Revenue’s fourth survey of Small and Medium sized Enterprises (“SMEs”) was conducted in September and October 2017. The objective of the survey is to help Revenue improve the quality of the service provided to support timely voluntary compliance.
Over 10,000 SMEs were invited to participate and for the first time, the survey was conducted entirely electronically, presenting an opportunity to trial behavioural insights to improve response rates. Over 2,000 respondents completed the survey, a response rate of 20 per cent, providing a robust basis for reporting and extrapolating results.
The full paper can be viewed here
Throughout the year, IGEES staff and those working in analysis across the civil service, produce papers and other work that contributes to the overall goal of embedding evidence based policy making at the highest level.
This does this through:
- analysis (including economic analysis) and research to inform the development of policy;
- policy analysis and evaluation to improve the efficiency and effectiveness of programmes and policy areas;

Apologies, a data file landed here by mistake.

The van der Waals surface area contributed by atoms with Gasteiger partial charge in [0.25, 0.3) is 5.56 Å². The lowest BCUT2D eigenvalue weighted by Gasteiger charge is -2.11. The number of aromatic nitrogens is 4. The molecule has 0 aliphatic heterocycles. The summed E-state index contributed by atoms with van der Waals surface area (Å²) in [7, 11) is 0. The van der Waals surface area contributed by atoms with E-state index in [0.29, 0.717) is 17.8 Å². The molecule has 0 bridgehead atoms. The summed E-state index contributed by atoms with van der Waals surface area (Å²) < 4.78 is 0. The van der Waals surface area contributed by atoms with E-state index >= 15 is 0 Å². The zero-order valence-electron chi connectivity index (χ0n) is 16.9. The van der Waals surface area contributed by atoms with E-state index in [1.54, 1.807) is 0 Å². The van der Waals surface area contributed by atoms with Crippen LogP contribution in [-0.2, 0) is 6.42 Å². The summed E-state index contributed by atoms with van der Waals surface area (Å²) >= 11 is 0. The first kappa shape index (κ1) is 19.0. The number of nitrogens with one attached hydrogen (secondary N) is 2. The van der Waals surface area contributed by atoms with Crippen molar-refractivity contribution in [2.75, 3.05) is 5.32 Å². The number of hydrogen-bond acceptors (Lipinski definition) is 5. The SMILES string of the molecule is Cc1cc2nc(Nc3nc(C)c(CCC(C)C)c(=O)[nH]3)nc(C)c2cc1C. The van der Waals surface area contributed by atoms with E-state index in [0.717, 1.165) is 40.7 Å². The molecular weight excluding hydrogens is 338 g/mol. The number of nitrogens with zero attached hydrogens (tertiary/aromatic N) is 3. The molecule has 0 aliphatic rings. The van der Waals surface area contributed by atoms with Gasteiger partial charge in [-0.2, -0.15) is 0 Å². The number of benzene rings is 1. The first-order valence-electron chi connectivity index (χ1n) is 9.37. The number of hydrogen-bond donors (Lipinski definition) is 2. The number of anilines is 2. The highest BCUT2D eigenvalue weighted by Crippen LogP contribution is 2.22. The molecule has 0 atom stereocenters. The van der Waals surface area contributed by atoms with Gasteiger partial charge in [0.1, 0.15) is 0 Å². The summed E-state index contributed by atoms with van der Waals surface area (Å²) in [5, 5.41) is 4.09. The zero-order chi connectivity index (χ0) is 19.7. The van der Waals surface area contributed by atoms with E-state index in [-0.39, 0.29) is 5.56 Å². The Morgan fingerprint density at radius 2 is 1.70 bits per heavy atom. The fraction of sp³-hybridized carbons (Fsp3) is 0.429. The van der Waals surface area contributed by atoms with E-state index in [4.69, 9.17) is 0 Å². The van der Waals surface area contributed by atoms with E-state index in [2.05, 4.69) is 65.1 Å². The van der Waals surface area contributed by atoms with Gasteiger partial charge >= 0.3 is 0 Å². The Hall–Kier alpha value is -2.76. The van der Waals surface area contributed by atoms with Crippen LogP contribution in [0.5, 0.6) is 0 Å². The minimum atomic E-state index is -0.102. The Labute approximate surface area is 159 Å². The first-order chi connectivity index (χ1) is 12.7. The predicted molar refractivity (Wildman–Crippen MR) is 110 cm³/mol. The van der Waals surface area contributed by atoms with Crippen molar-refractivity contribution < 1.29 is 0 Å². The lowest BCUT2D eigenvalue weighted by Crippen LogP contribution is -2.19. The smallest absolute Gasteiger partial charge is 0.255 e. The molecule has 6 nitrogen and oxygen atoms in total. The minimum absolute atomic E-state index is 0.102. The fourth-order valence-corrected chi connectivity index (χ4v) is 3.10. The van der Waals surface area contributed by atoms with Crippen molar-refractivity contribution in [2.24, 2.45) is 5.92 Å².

- statistical and data analysis to better inform about the policy environment;
- publications, presentations and conference to disseminate analysis and research.
The IGEES Work Programme 2018 shows the vast array of work that is carried out across the various Departments for last year and the year to come. The complete programme can be found here.
Recent research in the area of productivity has moved on from macro, and sectoral, analysis to firm level analysis and has sought to explore the dynamics that drive the main channels for aggregate productivity growth. These are, namely productivity growth at the productivity frontier, diffusion of technology from the frontier to lagging firms, and a reallocation of resources from the least productive to the most productive firms through competition. This paper looks at the first and last of these, and also looks at the extent of catch-up and convergence between frontier and laggard firms. The full paper can be found here.
This paper, published by the Department of Finance, examines the import exposures to the UK of Ireland and other EU Member States at a sectoral level. The analysis builds on previous work undertaken by the Department of Finance on sector-level export exposures, in the context of the UK’s decision to leave the EU. The full paper can be found here